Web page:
President Obama's hair was visibly grayer than at his first speech in the House chamber four years ago. His tone was more combative. His rhetoric drew sharper lines.
He has the scars of four tumultuous years in office and the credential of having won re-election. During last year's election and especially since November's victory, Obama has been emboldened on both the battles he chooses and the tactics he uses. Voters had a stark choice on the 2012 ballot, he's noted; they chose him.
"The American people don't expect government to solve every problem," he said near the start of his hour-long speech. "They don't expect those of us in this chamber to agree on every issue -- but they do expect us to put the nation's interests before party. They do expect us to forge reasonable compromise where we can."
The laundry list of goals Obama outlined had the sweep of a first term. He said it was critical to address climate change, an issue he sidelined after his cap-and-trade proposal went nowhere in his first year in office. (If Congress won't act, he said, he'd look for executive actions.) In an emotional close, he added gun control to his priorities in the wake of the December shooting rampage in Newtown, Conn.
He urged action to overhaul immigration, expand preschool education programs, spur manufacturing and invest in clean energy. He endorsed an increase in the minimum wage, unveiled an initiative to bolster protections for the nation's cybersystems and created a commission to study voting problems.
And as he had in each State of the Union speech since taking office during a financial freefall, he called for government action to help create jobs and rebuild the middle class. "We have cleared away the rubble of crisis," he said. Then he added, "It is our unfinished task to restore the basic bargain that built this country, the idea that if you work hard and meet your responsibilities, you can get ahead."
The State of the Union speech demonstrated that Obama's muscular inaugural address signaled a change in his administration. In both speeches, he embraced a more openly activist government and confrontational style. He feels empowered by his re-election, advisers say, and liberated from running for office again. He's also applying lessons from the past few frustrating years.
The question ahead is whether Obama's new strategy, which relies less on persuading members of Congress than pressuring them with the force of public opinion, will succeed in passing major legislation or simply create a new recipe for gridlock.
That could be tested almost immediately, on the looming battle over automatic spending cuts scheduled to go into effect on March 1. Obama said the "sudden, harsh, arbitrary cuts" would jeopardize military readiness and slow the economic recovery. He said he would support "modest" steps to save money in Medicare but also called for changes in the tax code that would hit "the well-off and well-connected."
Republican leaders have flatly ruled out more revenue, however, noting that tax hikes on top earners were part of a deal struck to avert the so-called fiscal cliff at the beginning of the year. Florida Sen. Marco Rubio, in the formal Republican response, accused Obama of having an "obsession" about raising taxes.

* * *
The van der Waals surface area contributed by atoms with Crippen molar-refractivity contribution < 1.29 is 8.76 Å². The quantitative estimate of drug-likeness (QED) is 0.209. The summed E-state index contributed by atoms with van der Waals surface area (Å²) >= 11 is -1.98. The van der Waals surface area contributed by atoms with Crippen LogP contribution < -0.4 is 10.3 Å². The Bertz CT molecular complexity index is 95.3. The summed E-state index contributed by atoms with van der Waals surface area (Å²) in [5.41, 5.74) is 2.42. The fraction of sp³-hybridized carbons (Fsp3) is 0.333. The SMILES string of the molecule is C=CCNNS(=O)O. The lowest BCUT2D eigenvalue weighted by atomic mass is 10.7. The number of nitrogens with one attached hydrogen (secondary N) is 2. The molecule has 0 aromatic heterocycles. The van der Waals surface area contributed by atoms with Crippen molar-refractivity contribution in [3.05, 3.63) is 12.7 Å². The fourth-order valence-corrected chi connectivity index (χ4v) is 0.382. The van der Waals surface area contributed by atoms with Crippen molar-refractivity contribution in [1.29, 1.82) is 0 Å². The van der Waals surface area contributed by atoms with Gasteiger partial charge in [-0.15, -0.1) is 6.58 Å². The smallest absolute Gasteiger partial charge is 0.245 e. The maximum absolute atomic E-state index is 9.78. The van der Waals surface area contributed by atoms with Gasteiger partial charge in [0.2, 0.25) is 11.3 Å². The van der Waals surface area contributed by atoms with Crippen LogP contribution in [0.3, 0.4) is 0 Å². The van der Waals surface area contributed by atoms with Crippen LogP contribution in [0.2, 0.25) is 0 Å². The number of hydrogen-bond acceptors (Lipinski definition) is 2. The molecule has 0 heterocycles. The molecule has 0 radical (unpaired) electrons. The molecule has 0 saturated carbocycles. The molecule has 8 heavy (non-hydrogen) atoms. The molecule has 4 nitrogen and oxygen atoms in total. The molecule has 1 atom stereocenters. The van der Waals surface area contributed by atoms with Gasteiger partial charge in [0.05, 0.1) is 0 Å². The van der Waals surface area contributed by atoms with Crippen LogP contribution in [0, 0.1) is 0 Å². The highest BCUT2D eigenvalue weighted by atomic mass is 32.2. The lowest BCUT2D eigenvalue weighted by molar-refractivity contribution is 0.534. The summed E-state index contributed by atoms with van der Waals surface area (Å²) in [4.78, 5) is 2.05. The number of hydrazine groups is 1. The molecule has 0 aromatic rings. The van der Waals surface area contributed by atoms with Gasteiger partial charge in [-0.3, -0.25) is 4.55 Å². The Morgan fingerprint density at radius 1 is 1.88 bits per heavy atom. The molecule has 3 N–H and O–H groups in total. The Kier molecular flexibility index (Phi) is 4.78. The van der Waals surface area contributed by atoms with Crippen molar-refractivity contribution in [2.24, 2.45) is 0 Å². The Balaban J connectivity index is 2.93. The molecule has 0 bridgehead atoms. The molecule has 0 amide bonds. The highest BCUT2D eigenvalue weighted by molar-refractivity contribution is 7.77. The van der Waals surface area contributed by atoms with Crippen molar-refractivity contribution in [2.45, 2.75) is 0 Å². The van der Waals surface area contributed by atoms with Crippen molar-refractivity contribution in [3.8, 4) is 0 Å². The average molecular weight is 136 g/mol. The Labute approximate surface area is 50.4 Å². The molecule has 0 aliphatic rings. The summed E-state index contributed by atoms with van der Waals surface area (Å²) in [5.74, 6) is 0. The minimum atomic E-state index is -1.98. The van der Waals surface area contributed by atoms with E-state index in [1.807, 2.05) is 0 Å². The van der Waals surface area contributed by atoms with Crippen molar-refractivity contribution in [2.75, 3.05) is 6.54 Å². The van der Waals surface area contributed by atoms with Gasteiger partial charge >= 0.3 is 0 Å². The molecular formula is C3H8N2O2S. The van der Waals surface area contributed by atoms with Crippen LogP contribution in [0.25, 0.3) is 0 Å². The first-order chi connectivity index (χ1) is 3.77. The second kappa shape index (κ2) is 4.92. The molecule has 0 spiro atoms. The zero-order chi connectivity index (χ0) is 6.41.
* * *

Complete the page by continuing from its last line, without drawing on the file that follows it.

Kentucky Sen. Rand Paul, in a response delivered for the conservative Tea Party movement, accused both parties of being "guilty of spending too much, of protecting their sacred cows, of backroom deals in which everyone up here wins, but every taxpayer loses."
There was an emotional refrain when Obama cited the stories of those in the visitors' gallery touched by gun violence, including the parents of a 15-year-old girl who had been shot and killed in Chicago a week after performing in events here for Obama's inauguration.
He called background checks for gun buyers a "common sense reform" and mentioned other ideas without specifically endorsing them. "Each of these proposals deserves a vote in Congress," he said. To rising applause from Democrats in the hall, he repeated the names of people and places associated with iconic shooting rampages.
"Gabby Giffords deserves a vote," he said of the former Arizona congresswoman, seated in the chamber's gallery. "The families of Newtown deserve a vote."
The president also called on Congress to pass a comprehensive immigration bill that, among other things, would provide a path for "earned citizenship" for the estimated 11 million illegal immigrants in the United States. "Let's get this done," he said. Members of both parties rose to applaud that. On that issue, there may be common ground with Republicans eager to repair frayed ties with Hispanic voters.
On most fronts, though, Obama's relationship with GOP leaders has soured enough that compromise seems distant. House Speaker John Boehner, seated just behind the president, looked pained through much of the speech. He and Republicans in the hall mostly sat on their hands as Obama ran through proposals on addressing climate change, on raising the minimum wage, on creating joint government-business manufacturing hubs.
Still, the president's prospects have been boosted by the divisions within his opposition, including sniping between establishment Republicans and the conservative Tea Party movement.
Also fueling the president's sense of urgency is the certainty that political attention at some point will shift to the 2016 campaign and the battle to succeed him. "Generally speaking," said Neera Tanden, a former Obama adviser who now heads the Center for American Progress, "we have a good year to get things done."
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